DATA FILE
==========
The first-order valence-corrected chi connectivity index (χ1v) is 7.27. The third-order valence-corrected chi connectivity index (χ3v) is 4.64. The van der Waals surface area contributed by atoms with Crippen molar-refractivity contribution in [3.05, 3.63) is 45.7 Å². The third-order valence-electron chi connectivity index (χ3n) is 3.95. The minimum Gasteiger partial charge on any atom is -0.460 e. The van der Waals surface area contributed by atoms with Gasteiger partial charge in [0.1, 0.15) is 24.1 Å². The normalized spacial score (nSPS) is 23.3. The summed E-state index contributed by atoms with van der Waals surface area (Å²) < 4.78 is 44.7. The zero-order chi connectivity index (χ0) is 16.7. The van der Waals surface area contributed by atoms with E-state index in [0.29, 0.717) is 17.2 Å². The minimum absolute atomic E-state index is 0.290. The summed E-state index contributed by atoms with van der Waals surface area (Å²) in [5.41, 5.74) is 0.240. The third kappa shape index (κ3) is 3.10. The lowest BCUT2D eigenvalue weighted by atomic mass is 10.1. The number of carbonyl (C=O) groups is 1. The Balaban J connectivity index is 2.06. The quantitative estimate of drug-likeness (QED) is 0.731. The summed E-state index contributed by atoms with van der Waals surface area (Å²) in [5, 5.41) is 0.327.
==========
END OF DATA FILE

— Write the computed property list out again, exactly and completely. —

The first-order valence-corrected chi connectivity index (χ1v) is 7.27. The third-order valence-corrected chi connectivity index (χ3v) is 4.64. The van der Waals surface area contributed by atoms with Crippen molar-refractivity contribution in [3.05, 3.63) is 45.7 Å². The third-order valence-electron chi connectivity index (χ3n) is 3.95. The minimum Gasteiger partial charge on any atom is -0.460 e. The van der Waals surface area contributed by atoms with Gasteiger partial charge in [0.1, 0.15) is 24.1 Å². The normalized spacial score (nSPS) is 23.3. The summed E-state index contributed by atoms with van der Waals surface area (Å²) < 4.78 is 44.7. The zero-order chi connectivity index (χ0) is 16.7. The van der Waals surface area contributed by atoms with E-state index in [0.29, 0.717) is 17.2 Å². The minimum absolute atomic E-state index is 0.290. The summed E-state index contributed by atoms with van der Waals surface area (Å²) in [5.41, 5.74) is 0.240. The third kappa shape index (κ3) is 3.10. The lowest BCUT2D eigenvalue weighted by atomic mass is 10.1. The number of carbonyl (C=O) groups is 1. The Balaban J connectivity index is 2.06. The quantitative estimate of drug-likeness (QED) is 0.731. The summed E-state index contributed by atoms with van der Waals surface area (Å²) in [5, 5.41) is 0.327.